Best Things I’ve Read This Week
The always awesome Paid Content has an excellent analysis by Nic Brisbourne on his version of the future of news. At it’s core – it isn’t anything you haven’t heard before: Better quality writing, investigative journalism and in-depth analysis are a commodity we in the professional news world have going for us, even as news itself is an abundance.
He suggests we should leverage this to reinforce our place in the market – and do so with less cost and without charging for access to the news. He notes the examples of TechCrunch, Pitchfork and Huffington Post leveraging their trusted brands into things they can charge for – and doing so with a low enough overhead to make it with decent online ad rates. It isn’t earth-shattering – but it is at least the most plausible plan I’ve ever heard.
On the flip side – there’s the privately-funded investigative model of journalism that’s still wearing it’s fledgling feathers – but it’s really rocking out. If you haven’t seen it yet, check out “Strained by Katrina, a Hospital Faced Deadly Choices” in the NY Times Magazine. The long-form investigative narrative is the sort of journalism we all wish we were doing – and it wasn’t done by the New York Times, for once. The work on this piece was funded by a grant through ProPublica – who worked with the NY Times to get it into print. Could agreements like this be a part of the future for in-depth reporting? If work like this is what comes out of it, I’m sold.
News on News
- Ok, I get it, so maybe you want a more technology-oriented solution? How’s about an iPhone App that Automatically Picks the News You’ll Like ?An RSS reader that builds a custom news network for you based on your reading habits? That sounds like something we should be working with. Even if the reader doesn’t “pick us” to be in an individual’s mix, something like this makes news accessible to those who don’t have the time to find new news sources. Maybe that new source can be you?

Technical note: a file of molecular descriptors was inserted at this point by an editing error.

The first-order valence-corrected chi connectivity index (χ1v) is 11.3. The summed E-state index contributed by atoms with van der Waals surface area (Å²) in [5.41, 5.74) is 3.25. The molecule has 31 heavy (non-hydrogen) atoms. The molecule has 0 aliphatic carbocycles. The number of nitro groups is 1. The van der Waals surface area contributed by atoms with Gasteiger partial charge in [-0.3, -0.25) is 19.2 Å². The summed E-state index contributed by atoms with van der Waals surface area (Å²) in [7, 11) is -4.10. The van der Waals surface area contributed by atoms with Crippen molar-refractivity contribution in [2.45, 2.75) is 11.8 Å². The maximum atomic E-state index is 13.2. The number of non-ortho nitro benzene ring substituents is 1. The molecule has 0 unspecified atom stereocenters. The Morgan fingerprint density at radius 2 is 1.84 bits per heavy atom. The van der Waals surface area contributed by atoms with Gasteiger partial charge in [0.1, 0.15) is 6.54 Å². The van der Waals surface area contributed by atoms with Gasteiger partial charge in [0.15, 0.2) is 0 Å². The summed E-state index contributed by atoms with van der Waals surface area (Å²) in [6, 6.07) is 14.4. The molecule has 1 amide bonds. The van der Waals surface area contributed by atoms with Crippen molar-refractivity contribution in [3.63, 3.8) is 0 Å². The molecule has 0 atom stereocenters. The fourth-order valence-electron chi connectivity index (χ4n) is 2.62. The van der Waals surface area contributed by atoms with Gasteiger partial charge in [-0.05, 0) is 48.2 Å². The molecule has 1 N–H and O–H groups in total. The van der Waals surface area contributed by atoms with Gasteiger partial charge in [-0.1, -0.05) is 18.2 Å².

- Every online news source has either considered or tried free classifieds, with varying levels of success (mostly bad). Boing Boing asserts that Newspapers can’t make themselves as simple as craigslist – a well-deserved slam on the classified pages of most newspaper sites. There’s a reason why Craigslist works and we may have missed the point in trying (pathetically) to duplicate their effort.
- Did you know The Guardian is the most bookmarked newspaper on delicious? I don’t really know what that says about them, but they must have a lot of news their readers find to be useful – or else they wouldn’t be bookmarking it. Check it out.
- First it was the bloggers, now it’s the tweeters getting into the press boxes. One twittering fan has gotten courtside press credentials at St. John’s – the first of his kind (and probably not the last).
Social Media News
- Breaking News: Social Media Is for Narcissists! To some people (i.e. my parents), it may seem like a no-brainer that my generation (Y, Why?) is full of narcissists in regards to social media. What is interesting is the surveyed groups of (much younger) Gen-Yers understanding that that might not be such a bad thing to really sell yourself in such a competitive world – not only in business, but in life.
- In related news, all that news about teens not being into Twitter may not be right. It isn’t so much that the proportion of teens on Twitter are low, but that the majority of social media users are older simply because the social web is growing up. Twitter – unlike many of the others – actually started with an older group and they’ve had a longer time to adopt it.
- Pat Thornton writes on Poynter about different newspapers’ approach to Twitter use – and how there doesn’t seem to be one right answer for getting a good ROI out of it. Automated accounts sometimes work, personal accounts sometimes don’t – so perhaps variety is the answer? (At Cincinnati.Com, we have both)
- As you know, not everyone is sold on social media’s value – not even all of those marketers and brands out there. As much as some old-school companies might be fighting, the stats say Social Media Resistance Is Fading Fast and adoption rates are soaring.